By David Lindsay
Ontario’s universities continued their year-long conversation about the future on Tuesday with a roundtable discussion about the dramatic demographic changes taking place in Ontario today. Leaders from the health, research, business, community planning and academic sectors gathered over breakfast to talk about how Ontario can support our aging population in all aspects of their lives.
The numbers on our changing population are clear. Just this week, census results revealed that for the first time in our history, there are more seniors than children living in Canada. The same is true for Ontario, and estimates indicate that the portion of people over 65 in the province is projected to increase from 16.7 per cent today to 25 per cent in 2036.
At our roundtable, it became immediately obvious that the consequences of these changes are already being felt across the province.
“We have to accept the fact that there is some real urgency to this,” said Anthony Dale, President and CEO of the Ontario Hospital Association, noting that “Ontario’s hospitals are jammed.”
One major issue, said Anne-Marie Malek, the President and CEO of West Park Healthcare Centre, is that Ontarians are often being put in hospital beds when they would want to be, and could be, getting the care they need in other ways. “We need to be thinking about how to reorganize the system to accommodate those needs in an appropriate way and in a sustainable way,” Malek said.
One immediate solution that a number of people at the roundtable supported was boosting the use of innovative technology in the sector. Dale said it is “probably one of the only ways we’ll be able to build a rapid amount of capacity in a short period of time.” And Barb Collins, President and CEO of Humber River Hospital, noted that new wearable technology would keep people out of hospitals by allowing health practitioners to get warning signs of problems and to intervene proactively.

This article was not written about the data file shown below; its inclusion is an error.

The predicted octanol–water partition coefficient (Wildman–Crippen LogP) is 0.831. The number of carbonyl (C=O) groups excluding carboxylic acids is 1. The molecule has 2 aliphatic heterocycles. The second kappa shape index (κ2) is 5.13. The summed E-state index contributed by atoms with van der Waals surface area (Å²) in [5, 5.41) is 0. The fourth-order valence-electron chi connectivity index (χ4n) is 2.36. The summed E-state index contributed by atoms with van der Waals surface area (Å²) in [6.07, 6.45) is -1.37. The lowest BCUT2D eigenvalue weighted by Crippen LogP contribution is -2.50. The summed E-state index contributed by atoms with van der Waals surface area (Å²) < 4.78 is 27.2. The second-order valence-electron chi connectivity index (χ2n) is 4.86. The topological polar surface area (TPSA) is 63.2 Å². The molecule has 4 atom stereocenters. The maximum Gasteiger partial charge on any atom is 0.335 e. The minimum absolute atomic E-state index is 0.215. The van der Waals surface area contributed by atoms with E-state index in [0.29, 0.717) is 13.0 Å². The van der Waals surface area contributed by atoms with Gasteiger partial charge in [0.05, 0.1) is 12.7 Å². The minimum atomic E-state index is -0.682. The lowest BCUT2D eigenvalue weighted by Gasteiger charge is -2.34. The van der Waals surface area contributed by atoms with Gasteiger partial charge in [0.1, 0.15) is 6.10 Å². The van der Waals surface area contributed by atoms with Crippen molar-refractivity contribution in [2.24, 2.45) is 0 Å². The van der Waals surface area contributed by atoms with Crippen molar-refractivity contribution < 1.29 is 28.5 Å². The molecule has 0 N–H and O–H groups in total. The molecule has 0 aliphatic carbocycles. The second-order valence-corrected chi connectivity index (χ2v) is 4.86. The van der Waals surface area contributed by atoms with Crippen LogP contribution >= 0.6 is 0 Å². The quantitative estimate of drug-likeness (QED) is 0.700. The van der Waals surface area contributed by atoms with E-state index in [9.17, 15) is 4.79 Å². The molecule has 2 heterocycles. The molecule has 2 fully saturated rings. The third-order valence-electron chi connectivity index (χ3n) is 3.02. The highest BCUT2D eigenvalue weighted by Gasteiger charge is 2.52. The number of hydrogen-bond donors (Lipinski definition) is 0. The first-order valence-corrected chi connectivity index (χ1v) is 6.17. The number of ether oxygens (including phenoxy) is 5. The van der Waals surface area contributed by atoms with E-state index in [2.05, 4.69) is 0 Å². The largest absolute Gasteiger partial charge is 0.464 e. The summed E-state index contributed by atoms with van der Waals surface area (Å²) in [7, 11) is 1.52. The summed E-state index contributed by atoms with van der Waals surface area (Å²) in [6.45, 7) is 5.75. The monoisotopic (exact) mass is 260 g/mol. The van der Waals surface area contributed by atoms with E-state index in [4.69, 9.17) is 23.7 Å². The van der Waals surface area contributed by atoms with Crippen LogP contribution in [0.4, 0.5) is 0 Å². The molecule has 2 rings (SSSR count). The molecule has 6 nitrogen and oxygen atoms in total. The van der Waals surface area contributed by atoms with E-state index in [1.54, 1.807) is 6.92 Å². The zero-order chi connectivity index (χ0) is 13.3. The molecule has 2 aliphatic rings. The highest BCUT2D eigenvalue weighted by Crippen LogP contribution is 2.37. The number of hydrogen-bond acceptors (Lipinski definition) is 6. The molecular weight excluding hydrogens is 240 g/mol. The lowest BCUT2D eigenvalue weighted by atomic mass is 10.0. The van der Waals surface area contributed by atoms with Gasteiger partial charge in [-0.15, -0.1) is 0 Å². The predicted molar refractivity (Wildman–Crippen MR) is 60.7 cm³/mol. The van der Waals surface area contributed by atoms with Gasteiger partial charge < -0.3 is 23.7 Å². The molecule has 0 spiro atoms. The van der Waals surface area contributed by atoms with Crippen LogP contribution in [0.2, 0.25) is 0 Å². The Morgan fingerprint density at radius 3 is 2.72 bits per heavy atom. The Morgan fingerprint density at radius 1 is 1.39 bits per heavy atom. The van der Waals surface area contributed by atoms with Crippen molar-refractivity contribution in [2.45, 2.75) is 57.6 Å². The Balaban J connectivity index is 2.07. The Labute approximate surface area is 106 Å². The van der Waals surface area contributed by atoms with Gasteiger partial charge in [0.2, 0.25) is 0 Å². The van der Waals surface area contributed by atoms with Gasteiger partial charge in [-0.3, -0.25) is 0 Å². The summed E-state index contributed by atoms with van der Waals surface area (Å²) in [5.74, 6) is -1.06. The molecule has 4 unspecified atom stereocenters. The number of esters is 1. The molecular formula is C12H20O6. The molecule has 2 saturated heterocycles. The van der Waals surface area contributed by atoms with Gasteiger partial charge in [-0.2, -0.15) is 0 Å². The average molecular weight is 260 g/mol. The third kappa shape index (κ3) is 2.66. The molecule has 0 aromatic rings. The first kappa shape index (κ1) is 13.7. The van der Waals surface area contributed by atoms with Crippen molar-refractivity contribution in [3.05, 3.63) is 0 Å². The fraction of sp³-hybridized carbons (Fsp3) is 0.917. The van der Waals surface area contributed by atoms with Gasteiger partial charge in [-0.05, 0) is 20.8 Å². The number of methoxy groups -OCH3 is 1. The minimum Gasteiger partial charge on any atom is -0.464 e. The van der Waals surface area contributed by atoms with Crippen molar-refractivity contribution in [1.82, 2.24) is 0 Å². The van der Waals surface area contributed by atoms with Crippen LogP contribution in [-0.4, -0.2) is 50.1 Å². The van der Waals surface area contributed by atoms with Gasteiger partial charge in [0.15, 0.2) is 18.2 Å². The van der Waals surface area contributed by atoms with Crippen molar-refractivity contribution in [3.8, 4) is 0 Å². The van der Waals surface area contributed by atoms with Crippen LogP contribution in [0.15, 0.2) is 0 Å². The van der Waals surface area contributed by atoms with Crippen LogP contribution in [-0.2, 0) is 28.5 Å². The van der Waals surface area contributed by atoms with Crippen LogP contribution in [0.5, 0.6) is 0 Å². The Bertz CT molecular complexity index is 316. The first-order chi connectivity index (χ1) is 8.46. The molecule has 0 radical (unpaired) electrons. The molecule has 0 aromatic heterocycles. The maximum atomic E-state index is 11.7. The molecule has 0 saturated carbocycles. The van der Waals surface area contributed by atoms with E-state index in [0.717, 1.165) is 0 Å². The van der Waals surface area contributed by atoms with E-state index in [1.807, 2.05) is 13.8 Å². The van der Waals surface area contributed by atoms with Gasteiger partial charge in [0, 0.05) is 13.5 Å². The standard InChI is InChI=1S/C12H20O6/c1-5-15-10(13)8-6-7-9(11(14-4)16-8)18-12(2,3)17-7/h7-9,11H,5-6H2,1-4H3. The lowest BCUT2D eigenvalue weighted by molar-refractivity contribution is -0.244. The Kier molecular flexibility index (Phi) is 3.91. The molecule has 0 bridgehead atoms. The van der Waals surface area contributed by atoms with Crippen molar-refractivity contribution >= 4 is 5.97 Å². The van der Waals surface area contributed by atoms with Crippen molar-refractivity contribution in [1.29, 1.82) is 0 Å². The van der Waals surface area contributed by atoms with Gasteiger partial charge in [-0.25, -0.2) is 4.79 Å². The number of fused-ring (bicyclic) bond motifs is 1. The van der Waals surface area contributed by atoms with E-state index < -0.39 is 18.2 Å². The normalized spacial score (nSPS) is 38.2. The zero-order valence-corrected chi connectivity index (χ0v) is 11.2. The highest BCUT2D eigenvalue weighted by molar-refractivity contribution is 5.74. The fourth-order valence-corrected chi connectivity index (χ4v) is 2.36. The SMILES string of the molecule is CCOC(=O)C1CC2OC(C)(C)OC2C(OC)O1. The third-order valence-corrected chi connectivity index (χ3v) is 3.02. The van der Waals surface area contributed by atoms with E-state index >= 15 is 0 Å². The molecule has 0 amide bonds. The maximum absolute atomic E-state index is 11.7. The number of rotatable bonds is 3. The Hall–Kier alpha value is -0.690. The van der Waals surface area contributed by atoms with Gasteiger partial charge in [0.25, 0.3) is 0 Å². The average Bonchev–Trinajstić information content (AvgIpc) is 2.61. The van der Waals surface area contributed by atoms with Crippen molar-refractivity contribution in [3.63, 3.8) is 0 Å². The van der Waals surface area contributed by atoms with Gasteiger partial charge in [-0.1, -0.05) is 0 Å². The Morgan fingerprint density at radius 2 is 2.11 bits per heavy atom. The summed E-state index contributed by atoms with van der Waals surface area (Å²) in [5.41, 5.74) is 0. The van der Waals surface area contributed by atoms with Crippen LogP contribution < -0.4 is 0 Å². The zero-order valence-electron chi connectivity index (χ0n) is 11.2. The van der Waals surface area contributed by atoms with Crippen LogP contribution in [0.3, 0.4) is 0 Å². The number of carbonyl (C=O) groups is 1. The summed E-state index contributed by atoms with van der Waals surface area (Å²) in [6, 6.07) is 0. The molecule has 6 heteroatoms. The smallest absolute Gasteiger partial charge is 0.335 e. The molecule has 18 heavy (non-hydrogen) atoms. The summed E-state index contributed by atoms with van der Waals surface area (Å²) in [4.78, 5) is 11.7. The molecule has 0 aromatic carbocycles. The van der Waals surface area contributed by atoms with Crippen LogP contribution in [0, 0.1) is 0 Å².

That’s a benefit that Bill Walker, MPP for Bruce-Grey-Owen Sound and the Progressive Conservative Critic for Seniors, Long-Term Care and Accessibility, noted would be particularly impactful in his riding and in remote rural regions of our province.
Such a need for proactive and preventive work was another major theme of the roundtable. Participants were in agreement that our support for Ontarians as they age has to come in many forms, and particularly in ways that will help them rely less on the health sector and lead long, healthy lives.
Elizabeth Buller, the President and CEO of St. Joseph’s Health Centre Toronto and the host of the roundtable, opened the discussion by talking about whether there’s a way “we can work at some preventions to help [seniors] have a better quality of life.”
“Part of the conversation,” Collins added, “should be about the 65-year-old healthy person who still wants to have some meaningful work, and whether in fact meaningful work for people at an older age will actually keep them healthier longer.” The majority of Ontarians who turn 65 are not going to need care right away. What they will need are the services – transit, housing, libraries, community centres – to have rich, fruitful lives long into their later years.
Without these services, said Barb Steed, Executive Vice-President of Patient Services and Chief Practice Officer at Markham Stoufville Hospital, people are more likely to end up in a hospital. But ensuring a well-rounded approach to health requires coordination and collaboration. “We need to stop working so much in silos,” said Steed.